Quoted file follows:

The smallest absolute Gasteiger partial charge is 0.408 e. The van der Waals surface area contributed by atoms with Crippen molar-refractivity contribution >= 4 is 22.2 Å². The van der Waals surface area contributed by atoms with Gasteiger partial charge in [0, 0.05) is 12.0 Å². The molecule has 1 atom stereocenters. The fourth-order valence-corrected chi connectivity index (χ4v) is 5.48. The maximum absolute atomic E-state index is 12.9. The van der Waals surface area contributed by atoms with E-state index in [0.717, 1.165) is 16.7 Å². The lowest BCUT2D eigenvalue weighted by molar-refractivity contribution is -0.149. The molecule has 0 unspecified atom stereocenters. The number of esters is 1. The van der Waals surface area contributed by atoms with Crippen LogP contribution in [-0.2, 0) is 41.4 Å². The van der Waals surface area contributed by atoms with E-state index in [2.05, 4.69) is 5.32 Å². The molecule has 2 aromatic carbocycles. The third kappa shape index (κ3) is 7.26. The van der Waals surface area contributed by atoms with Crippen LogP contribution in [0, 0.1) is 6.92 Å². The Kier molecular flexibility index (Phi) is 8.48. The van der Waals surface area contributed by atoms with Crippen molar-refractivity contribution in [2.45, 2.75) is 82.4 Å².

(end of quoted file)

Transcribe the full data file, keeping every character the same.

The smallest absolute Gasteiger partial charge is 0.408 e. The van der Waals surface area contributed by atoms with Crippen molar-refractivity contribution >= 4 is 22.2 Å². The van der Waals surface area contributed by atoms with Gasteiger partial charge in [0, 0.05) is 12.0 Å². The molecule has 1 atom stereocenters. The fourth-order valence-corrected chi connectivity index (χ4v) is 5.48. The maximum absolute atomic E-state index is 12.9. The van der Waals surface area contributed by atoms with E-state index in [0.717, 1.165) is 16.7 Å². The lowest BCUT2D eigenvalue weighted by molar-refractivity contribution is -0.149. The molecule has 0 unspecified atom stereocenters. The number of esters is 1. The van der Waals surface area contributed by atoms with Crippen LogP contribution in [-0.2, 0) is 41.4 Å². The van der Waals surface area contributed by atoms with E-state index in [2.05, 4.69) is 5.32 Å². The molecule has 2 aromatic carbocycles. The third kappa shape index (κ3) is 7.26. The van der Waals surface area contributed by atoms with Crippen LogP contribution in [0, 0.1) is 6.92 Å². The Kier molecular flexibility index (Phi) is 8.48. The van der Waals surface area contributed by atoms with Crippen molar-refractivity contribution in [2.45, 2.75) is 82.4 Å².